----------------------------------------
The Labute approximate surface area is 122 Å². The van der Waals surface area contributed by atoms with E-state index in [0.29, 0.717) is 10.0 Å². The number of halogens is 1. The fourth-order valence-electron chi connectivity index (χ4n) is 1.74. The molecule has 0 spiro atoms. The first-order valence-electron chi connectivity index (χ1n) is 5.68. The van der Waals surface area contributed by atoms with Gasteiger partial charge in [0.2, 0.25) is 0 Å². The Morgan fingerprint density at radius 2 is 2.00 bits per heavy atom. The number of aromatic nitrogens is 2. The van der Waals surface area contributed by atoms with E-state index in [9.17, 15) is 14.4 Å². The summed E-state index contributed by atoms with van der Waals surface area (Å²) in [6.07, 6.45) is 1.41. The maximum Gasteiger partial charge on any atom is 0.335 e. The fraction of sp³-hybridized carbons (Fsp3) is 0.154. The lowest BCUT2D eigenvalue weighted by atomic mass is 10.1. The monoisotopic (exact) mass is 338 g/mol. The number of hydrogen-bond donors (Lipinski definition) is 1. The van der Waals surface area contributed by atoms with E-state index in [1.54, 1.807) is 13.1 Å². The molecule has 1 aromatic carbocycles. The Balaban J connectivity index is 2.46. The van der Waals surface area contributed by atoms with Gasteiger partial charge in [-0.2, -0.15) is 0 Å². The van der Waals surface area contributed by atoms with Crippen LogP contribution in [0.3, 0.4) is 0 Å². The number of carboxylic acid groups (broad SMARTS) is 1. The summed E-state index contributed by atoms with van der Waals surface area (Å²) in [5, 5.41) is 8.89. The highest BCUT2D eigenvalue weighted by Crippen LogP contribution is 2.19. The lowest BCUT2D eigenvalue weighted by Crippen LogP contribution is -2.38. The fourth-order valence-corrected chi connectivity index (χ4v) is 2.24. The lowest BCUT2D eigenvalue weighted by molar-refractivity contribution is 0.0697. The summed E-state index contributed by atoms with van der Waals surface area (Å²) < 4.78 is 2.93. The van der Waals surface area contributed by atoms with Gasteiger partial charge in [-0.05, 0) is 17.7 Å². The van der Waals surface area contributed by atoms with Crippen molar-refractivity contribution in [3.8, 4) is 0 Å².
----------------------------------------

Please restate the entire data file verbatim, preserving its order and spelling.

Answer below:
The Labute approximate surface area is 122 Å². The van der Waals surface area contributed by atoms with E-state index in [0.29, 0.717) is 10.0 Å². The number of halogens is 1. The fourth-order valence-electron chi connectivity index (χ4n) is 1.74. The molecule has 0 spiro atoms. The first-order valence-electron chi connectivity index (χ1n) is 5.68. The van der Waals surface area contributed by atoms with Gasteiger partial charge in [0.2, 0.25) is 0 Å². The Morgan fingerprint density at radius 2 is 2.00 bits per heavy atom. The number of aromatic nitrogens is 2. The van der Waals surface area contributed by atoms with E-state index in [9.17, 15) is 14.4 Å². The summed E-state index contributed by atoms with van der Waals surface area (Å²) in [6.07, 6.45) is 1.41. The maximum Gasteiger partial charge on any atom is 0.335 e. The fraction of sp³-hybridized carbons (Fsp3) is 0.154. The lowest BCUT2D eigenvalue weighted by atomic mass is 10.1. The monoisotopic (exact) mass is 338 g/mol. The number of hydrogen-bond donors (Lipinski definition) is 1. The van der Waals surface area contributed by atoms with E-state index in [1.54, 1.807) is 13.1 Å². The molecule has 1 aromatic carbocycles. The Balaban J connectivity index is 2.46. The van der Waals surface area contributed by atoms with Gasteiger partial charge in [-0.2, -0.15) is 0 Å². The van der Waals surface area contributed by atoms with Crippen LogP contribution in [0.3, 0.4) is 0 Å². The number of carboxylic acid groups (broad SMARTS) is 1. The summed E-state index contributed by atoms with van der Waals surface area (Å²) in [5, 5.41) is 8.89. The highest BCUT2D eigenvalue weighted by Crippen LogP contribution is 2.19. The lowest BCUT2D eigenvalue weighted by Crippen LogP contribution is -2.38. The fourth-order valence-corrected chi connectivity index (χ4v) is 2.24. The lowest BCUT2D eigenvalue weighted by molar-refractivity contribution is 0.0697. The summed E-state index contributed by atoms with van der Waals surface area (Å²) < 4.78 is 2.93. The van der Waals surface area contributed by atoms with Gasteiger partial charge in [-0.05, 0) is 17.7 Å². The van der Waals surface area contributed by atoms with Crippen molar-refractivity contribution in [3.8, 4) is 0 Å².